A group of families intent on settling the Negev – a process Israel’s first prime minister David Ben-Gurion encouraged to “make the desert bloom” – is facing eviction from their temporary home of seven years as their attempt to establish a settlement in Israel’s South continues to face hurdles.
Garin Harel is a collective of 130 people who aim to establish an “alternative tourism-based Kibbutz” in the Negev desert. The Harel community was originally established in the Ramat Hanegev Regional Council when it illegally settled on Mount Eldad after waiting seven years for the government to settle its members in the Negev.
The regional council fought the establishment of the community on Mount Eldad at the time, warning that the settlement would upset a sensitive ecological site. The council also claimed that the garin had been offered a number of options for settling in the Negev, and that it had rejected all the offers. The group claimed that it had expressed support for a number of the offers but that they had fallen through because of opposition from another side.
While the community was eventually evicted peacefully from Mount Eldad and resettled in 2014 at its current location near the Gaza border community of Tzohar in the Eshkol Regional Council, it seems that history is repeating itself.
Garin Harel currently lives in a caravan neighborhood in an unused area that belongs to the town of Tzohar, but is facing eviction now that the contract that brought them to live there temporarily is coming to an end.
Rona Levin, a member of the garin, called the current situation “absurd,” and that all Harel wants is to settle the Negev.
“It’s not just that they aren’t succeeding in finding a location, but even when they manage to find a location we get stuck in all sorts of obstacles that they’re not managing to get over,” said Levin. “Essentially, the situation is that the state says that it is interested in settling the Negev, wants to settle us, brought us here for a temporary camp, and for eight years they have not managed to settle us – and now the regional council is coming and saying: ‘We want this land. We want to sell the land for real estate purposes.’ And demanding that we leave.”
Levin stressed that the garin wants more than anyone to leave and form a settlement, but simply has no place to go. According to her, the regional council wants the community to dissolve and split into a number of locations.
“To tell us ‘each person split up and go live in some random’ place is not a solution,” Levin said. “There is a lot of talk about settling the Negev and bringing youth. We’re already a big community; we’re already 160 people. There are plenty of towns in the Negev that are much smaller than what we are today. These are far-off places where life isn’t simple and we need to settle them.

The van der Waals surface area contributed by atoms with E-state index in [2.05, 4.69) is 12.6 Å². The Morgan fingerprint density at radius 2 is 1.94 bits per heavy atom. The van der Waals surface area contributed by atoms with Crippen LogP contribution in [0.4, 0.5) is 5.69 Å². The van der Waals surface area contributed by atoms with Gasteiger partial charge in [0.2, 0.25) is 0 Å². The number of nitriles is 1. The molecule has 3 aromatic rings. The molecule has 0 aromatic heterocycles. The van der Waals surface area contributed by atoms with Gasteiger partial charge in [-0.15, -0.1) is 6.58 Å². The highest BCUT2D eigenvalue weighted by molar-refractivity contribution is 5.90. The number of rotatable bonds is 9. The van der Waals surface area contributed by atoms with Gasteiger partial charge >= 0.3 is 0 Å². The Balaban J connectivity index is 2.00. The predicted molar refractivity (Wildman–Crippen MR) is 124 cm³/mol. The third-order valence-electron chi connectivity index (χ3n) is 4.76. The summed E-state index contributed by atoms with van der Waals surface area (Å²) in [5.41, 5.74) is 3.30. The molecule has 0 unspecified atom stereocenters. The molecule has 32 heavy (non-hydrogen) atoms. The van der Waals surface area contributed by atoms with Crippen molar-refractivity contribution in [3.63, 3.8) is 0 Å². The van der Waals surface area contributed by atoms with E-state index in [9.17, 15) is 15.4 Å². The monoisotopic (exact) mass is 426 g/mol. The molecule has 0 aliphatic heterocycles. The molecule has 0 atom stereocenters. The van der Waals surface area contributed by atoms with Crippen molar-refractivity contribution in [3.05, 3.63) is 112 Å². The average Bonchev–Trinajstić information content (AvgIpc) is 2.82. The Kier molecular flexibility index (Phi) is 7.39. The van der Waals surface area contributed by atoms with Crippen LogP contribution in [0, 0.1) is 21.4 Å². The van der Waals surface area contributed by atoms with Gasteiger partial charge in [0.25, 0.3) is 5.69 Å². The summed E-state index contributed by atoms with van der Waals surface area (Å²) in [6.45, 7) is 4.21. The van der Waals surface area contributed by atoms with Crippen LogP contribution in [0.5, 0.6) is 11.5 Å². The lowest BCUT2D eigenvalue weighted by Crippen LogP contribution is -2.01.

“We are seeing that there’s a very big gap between words and action. It cannot be that for eight years they have not managed to find a place to settle us. We’re already 15 years into this process.”
Levin referred to the Mount Eldad settlement they had established, saying that they formed the community there as a protest in order to show that they were serious. “We’re ready to invest; we want to invest,” she said. “Only after we did this did they treat us seriously and find us this place where we’re currently at.”
DESPITE THE claims by Garin Harel, the Settlement Division mirrored the claims made during the Mount Eldad situation in 2013, saying that they have offered them “innumerable solutions,” and that there was even one offer currently on the table for a town in Neve Harif.
The Eshkol Regional Council, where the garin currently lives, said that it has tried to persuade its members to be absorbed into towns within the council.
“Unfortunately, the members of the garin have repeatedly expressed their refusal to settle in the cluster, and have stated that they do not see the council as a horizon for their permanent residence and tourism development, as they put it,” the council said in a statement, and that the garin “dwells on the ground of Tzohar illegally and in illegal structures to this day.”
The council said that the date by which Garin Harel was meant to vacate the area has already passed, and that in accordance with the law and because of a need to open the land for the growth of Tzohar, it had issued eviction notices to the community, while working to help its members find an alternative permanent residence.